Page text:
This category includes disorders
affecting a person’s vision, hearing and speech.
Visual impairments can arise due to many causes. Some involve
a loss of visual acuity (the ability to distinguish detail).
Others involve a loss of visual field (a contraction of
the normal field of vision, either centrally or peripherally).
Still others involve a loss of both visual acuity and visual
field. Some of these problems can be corrected through the use
of glasses or other visual aids. Others are not correctable.
Social Security evaluates the extent of visual impairment in the better eye and after best correction. Visual acuity of 20/200 or less; contraction of visual field subtending an angle around the point of fixation no greater than 20 degrees or having a mean deviation of -22 or worse; or visual field efficiency of 20 percent or less all constitute disabling visual impairments.
People whose vision is less impaired may still qualify for disability benefits if they have difficulty performing jobs
that involve reading, working with small objects, operating motor
vehicles and/or moving freely around the workplace. However, these cases often require documentation of adverse age, educational, vocational or other special factors.
Hearing impairments can also cause difficulty in
the workplace. The symptoms of these impairments can include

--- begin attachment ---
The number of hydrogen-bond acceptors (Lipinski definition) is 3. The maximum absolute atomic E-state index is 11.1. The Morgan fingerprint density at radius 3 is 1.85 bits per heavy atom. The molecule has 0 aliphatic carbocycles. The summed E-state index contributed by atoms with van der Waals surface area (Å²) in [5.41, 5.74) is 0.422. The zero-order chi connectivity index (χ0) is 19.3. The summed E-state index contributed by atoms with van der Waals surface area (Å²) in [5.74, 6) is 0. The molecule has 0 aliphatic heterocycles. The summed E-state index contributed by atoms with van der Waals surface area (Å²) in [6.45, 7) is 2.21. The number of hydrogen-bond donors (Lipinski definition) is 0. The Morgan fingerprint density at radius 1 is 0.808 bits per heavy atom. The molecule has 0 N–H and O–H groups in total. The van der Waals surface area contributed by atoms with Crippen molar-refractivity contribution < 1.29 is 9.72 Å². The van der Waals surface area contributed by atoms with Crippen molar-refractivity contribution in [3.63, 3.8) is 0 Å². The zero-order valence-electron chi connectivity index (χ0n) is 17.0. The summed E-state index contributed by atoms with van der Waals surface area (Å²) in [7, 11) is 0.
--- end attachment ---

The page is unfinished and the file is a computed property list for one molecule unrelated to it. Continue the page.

of hearing and problems such as tinnitus
(ringing in the ears), vertigo, disturbed balance
or other disturbances that are linked to inner-ear disorders.
Most hearing problems can be objectively
measured by laboratory testing. However, even people with relatively
mild hearing loss can qualify for disability benefits by proving
that they lack the capacity for basic communication in the workplace
or that the other symptoms of their disorder significantly restrict
their ability to work.
Speech impairments are generally evaluated
on the extent to which they impair simple communication. In
evaluating these impairments, consideration is given to the person's
ability to produce recognizable speech by the use of mechanical
or electronic devices that improve voice of articulation. It
is difficult, but not impossible, to prevail on a claim of disability
that is predicated solely on impaired speech.